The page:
The creation of these resources rests on the support of many people. This page is dedicated to all who have made this happen, and especially to those who supported the Kickstarter that allowed me to focus on developing these resources. I extend my most sincere gratitude to each and every person mentioned below.
I would like to thank my family, first and foremost. When I told them I was going to step away from the work that I loved so dearly – working as a high school history teacher – and to take a major economic risk to develop myself as an independent writer of curricula, they did not tell me I was crazy, but told me they believed in me. I have made many sacrifices in order to do this work, and so have they.
Secondly, this website simply would not exist without the support of Kristian Habenicht, a good friend since high school, and Jacob Schwartz, a friend from my days at the beautiful high-Arizona desert community of Arcosanti. I have been blown away by their readiness to make room in their busy days and offer technical support whenever it was needed, which was often. Their belief in this work offered me much needed affirmation in the months leading up to the official launch. My old philosophy friend Josh Eads also offered constant affirmation that what I was doing was not only worth the struggle, but that I was the right person to do this work, and that it would one day have a major impact. I would also like to give special thanks to Chance Grable, a new, good friend who hosted my launch party and whose work around racial justice and mass incarceration I deeply admire. I cannot thank these four enough.
The following people made contributions that were so generous they made my jaw drop; including Josh Smith, a friend since we were four years old; Warren Taylor, whose belief in my work has inspired me to put myself out there in a bigger way; Emma Lindsay, a dear friend from the San Francisco Zen Center who has expressed support for this project since it first came into my mind; Nick Yick-Yah Shah, another Zen friend who has also had my back in developing this since its inception – and who now leads a youth group with me at the Green Gulch Zen Temple; Auburn Sheaffer Sandstrom, a fellow teacher fighting for social justice out of Ohio; youth mentor Nancy Nathanya Coonridge; Glenn Lym, a local historian and my favorite conversational partner at the coffee shop out of which I work; Hayley Dawson, who has been a constant believer in my work and is a wonderful psychologist; and fellow teacher Karen Akashi (mother of my wonderful roommate Dana!)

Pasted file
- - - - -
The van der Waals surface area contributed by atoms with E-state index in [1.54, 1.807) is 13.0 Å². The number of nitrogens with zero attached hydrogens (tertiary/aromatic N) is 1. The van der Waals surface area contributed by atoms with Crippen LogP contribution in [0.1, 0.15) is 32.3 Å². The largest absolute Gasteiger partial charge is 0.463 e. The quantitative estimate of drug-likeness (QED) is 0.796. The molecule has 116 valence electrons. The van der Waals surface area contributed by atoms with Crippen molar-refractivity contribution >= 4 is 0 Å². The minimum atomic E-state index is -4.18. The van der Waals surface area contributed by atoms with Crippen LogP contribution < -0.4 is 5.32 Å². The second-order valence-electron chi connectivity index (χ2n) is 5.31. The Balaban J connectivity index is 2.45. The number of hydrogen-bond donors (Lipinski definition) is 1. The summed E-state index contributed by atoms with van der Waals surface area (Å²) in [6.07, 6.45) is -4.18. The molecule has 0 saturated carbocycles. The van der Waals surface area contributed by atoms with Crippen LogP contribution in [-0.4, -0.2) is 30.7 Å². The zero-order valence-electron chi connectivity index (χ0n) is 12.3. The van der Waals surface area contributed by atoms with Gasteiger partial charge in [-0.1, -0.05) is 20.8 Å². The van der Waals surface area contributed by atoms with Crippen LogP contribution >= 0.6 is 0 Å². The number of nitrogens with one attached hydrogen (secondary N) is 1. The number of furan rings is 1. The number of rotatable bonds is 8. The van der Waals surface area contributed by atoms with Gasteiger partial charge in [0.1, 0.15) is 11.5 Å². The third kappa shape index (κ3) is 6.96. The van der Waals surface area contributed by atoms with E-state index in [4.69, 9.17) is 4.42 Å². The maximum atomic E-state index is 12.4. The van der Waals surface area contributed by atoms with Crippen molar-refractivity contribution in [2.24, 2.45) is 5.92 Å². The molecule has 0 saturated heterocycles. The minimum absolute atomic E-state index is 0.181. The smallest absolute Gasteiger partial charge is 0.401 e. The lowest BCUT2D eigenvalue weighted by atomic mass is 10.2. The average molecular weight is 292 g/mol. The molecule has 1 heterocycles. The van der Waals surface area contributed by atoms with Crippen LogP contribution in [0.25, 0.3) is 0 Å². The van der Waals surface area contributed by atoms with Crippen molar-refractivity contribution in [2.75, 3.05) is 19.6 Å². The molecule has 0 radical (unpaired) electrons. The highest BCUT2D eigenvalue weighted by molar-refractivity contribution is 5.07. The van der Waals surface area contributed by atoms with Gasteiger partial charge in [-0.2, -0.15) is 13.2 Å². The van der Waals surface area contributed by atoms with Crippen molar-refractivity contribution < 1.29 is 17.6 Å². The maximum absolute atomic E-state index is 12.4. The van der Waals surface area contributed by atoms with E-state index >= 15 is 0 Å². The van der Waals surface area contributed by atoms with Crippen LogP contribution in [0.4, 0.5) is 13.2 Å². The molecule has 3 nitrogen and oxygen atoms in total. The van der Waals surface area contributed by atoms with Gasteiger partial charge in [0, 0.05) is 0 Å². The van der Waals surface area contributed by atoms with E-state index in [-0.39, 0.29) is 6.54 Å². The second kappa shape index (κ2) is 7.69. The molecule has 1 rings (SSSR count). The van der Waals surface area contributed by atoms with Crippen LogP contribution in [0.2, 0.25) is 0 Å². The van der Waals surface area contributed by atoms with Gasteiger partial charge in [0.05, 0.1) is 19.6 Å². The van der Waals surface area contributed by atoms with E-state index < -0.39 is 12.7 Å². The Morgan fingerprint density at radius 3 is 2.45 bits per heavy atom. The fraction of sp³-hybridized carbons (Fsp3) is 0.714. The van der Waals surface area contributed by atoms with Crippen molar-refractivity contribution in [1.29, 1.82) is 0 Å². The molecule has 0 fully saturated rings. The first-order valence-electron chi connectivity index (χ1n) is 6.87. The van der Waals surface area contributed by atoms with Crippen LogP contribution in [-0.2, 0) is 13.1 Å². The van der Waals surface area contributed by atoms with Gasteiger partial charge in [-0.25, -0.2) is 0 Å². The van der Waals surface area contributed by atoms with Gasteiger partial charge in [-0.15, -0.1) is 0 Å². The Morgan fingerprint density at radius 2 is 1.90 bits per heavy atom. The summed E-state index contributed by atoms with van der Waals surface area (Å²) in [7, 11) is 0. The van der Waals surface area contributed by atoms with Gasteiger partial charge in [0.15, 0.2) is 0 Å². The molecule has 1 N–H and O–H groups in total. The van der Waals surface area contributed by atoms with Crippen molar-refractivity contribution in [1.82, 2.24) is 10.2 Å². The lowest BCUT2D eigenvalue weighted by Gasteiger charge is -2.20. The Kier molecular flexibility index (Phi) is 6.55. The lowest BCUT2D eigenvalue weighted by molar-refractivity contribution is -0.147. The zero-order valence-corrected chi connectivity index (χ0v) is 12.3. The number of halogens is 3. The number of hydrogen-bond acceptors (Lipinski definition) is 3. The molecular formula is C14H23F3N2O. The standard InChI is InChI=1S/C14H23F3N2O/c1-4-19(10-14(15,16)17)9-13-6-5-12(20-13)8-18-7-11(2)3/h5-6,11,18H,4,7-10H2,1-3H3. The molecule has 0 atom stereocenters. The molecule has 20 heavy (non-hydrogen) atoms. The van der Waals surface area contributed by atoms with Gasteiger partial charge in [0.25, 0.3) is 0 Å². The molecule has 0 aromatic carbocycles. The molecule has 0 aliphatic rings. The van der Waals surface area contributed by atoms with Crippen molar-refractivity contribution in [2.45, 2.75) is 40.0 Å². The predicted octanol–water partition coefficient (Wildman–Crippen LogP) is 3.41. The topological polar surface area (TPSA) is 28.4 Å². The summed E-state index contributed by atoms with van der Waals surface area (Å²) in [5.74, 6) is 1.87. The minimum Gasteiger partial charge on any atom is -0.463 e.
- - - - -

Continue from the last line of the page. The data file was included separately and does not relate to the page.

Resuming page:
Many others have given with an exceptional degree of generosity, including Martin MacKerel, a ceaseless and selfless supporter of many social justice causes; Mary McCall, a professor of ethnic studies at Saint Mary’s who has long believed in my work; Hayley Dawson’s friend Colin Beck; and Melanie Mitchel, an inspiring somatic psychologist friend. A whole host of friends known through my four-and-a-half years of spiritual practice with Young Urban Zen (of the San Francisco Zen Center) have stepped forward in particularly large ways, including Hannah Addario-Berry; Kate Ming; Simon Moyes; Juliana Lopker; Greg Rosenstein; Jordan Katz; Mike Flanders; and Mike Ruckers. But that’s just the tip of the iceberg: other contributors from Young Urban Zen include Nick Howells; Janie Lu; Miguel Rojas; Brett Monzel; Jenya Lum; Vnesa Vistara Vos; Matt Johnson; Margaret Hayertz; Aditya Mukherji; Cynthia Lin; Mackenzie Stone; Eileen Torrez; Joyous Bey; Stacey Greenblatt; Cindy Manit; Grace Zavolock; and Shundo David Haye. These friends pulled in others who I hope to know in the future, including Christopher Bisignani, Jessica Gray, and Morgan Fitzgibbons. Ryan Johnson, who showed up to Young Urban Zen when the group first began and while he was still in high school, connected me to another mentor of his, Nancy Nathanya Coonridge, who made an extremely generous donation. It was also wonderful to see Evan Wilson from the Green Gulch zen temple throw in his support as well. When this work comes to its full fruition, it will be in large part due to this incredible spiritual community.